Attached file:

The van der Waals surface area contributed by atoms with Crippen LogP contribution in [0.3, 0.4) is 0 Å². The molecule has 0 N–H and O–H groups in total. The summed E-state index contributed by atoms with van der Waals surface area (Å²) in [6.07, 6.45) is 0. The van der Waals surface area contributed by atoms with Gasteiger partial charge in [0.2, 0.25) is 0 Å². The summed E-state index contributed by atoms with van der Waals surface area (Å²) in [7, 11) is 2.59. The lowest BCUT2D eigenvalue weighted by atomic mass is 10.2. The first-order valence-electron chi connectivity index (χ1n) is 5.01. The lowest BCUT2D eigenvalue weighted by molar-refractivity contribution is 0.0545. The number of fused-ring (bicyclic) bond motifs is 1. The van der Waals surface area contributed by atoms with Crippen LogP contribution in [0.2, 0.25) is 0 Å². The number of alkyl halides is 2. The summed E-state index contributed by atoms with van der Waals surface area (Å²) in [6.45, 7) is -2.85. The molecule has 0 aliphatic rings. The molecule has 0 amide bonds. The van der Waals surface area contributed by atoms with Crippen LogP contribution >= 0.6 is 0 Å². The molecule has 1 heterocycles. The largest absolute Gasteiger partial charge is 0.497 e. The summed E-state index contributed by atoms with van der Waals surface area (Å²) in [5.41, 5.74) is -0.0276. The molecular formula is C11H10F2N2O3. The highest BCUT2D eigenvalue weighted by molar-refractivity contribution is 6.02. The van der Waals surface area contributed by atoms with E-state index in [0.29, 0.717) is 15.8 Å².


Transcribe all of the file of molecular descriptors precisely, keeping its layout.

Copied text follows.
The van der Waals surface area contributed by atoms with Crippen LogP contribution in [0.3, 0.4) is 0 Å². The molecule has 0 N–H and O–H groups in total. The summed E-state index contributed by atoms with van der Waals surface area (Å²) in [6.07, 6.45) is 0. The van der Waals surface area contributed by atoms with Gasteiger partial charge in [0.2, 0.25) is 0 Å². The summed E-state index contributed by atoms with van der Waals surface area (Å²) in [7, 11) is 2.59. The lowest BCUT2D eigenvalue weighted by atomic mass is 10.2. The first-order valence-electron chi connectivity index (χ1n) is 5.01. The lowest BCUT2D eigenvalue weighted by molar-refractivity contribution is 0.0545. The number of fused-ring (bicyclic) bond motifs is 1. The van der Waals surface area contributed by atoms with Crippen LogP contribution in [0.2, 0.25) is 0 Å². The number of alkyl halides is 2. The summed E-state index contributed by atoms with van der Waals surface area (Å²) in [6.45, 7) is -2.85. The molecule has 0 aliphatic rings. The molecule has 0 amide bonds. The van der Waals surface area contributed by atoms with Crippen LogP contribution >= 0.6 is 0 Å². The molecule has 1 heterocycles. The largest absolute Gasteiger partial charge is 0.497 e. The summed E-state index contributed by atoms with van der Waals surface area (Å²) in [5.41, 5.74) is -0.0276. The molecular formula is C11H10F2N2O3. The highest BCUT2D eigenvalue weighted by molar-refractivity contribution is 6.02. The van der Waals surface area contributed by atoms with E-state index in [0.29, 0.717) is 15.8 Å².